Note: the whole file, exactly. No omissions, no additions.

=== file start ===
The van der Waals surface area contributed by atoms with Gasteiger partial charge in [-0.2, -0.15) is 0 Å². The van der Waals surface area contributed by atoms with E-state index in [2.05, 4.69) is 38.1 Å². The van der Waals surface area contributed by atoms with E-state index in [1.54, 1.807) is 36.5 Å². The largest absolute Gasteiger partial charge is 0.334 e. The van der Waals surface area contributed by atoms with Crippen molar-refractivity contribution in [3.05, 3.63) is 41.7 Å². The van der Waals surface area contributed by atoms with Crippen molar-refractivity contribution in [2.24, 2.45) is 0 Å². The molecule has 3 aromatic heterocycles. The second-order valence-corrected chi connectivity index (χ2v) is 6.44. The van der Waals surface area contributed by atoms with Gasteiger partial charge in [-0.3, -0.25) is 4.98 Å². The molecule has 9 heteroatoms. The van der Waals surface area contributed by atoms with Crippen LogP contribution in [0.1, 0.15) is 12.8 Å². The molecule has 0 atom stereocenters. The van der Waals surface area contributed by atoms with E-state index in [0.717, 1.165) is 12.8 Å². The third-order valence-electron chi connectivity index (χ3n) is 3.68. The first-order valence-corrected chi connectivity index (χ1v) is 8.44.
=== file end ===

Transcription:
The van der Waals surface area contributed by atoms with Gasteiger partial charge in [-0.2, -0.15) is 0 Å². The van der Waals surface area contributed by atoms with E-state index in [2.05, 4.69) is 38.1 Å². The van der Waals surface area contributed by atoms with E-state index in [1.54, 1.807) is 36.5 Å². The largest absolute Gasteiger partial charge is 0.334 e. The van der Waals surface area contributed by atoms with Crippen molar-refractivity contribution in [3.05, 3.63) is 41.7 Å². The van der Waals surface area contributed by atoms with Crippen molar-refractivity contribution in [2.24, 2.45) is 0 Å². The molecule has 3 aromatic heterocycles. The second-order valence-corrected chi connectivity index (χ2v) is 6.44. The van der Waals surface area contributed by atoms with Gasteiger partial charge in [-0.3, -0.25) is 4.98 Å². The molecule has 9 heteroatoms. The van der Waals surface area contributed by atoms with Crippen LogP contribution in [0.1, 0.15) is 12.8 Å². The molecule has 0 atom stereocenters. The van der Waals surface area contributed by atoms with E-state index in [0.717, 1.165) is 12.8 Å². The third-order valence-electron chi connectivity index (χ3n) is 3.68. The first-order valence-corrected chi connectivity index (χ1v) is 8.44.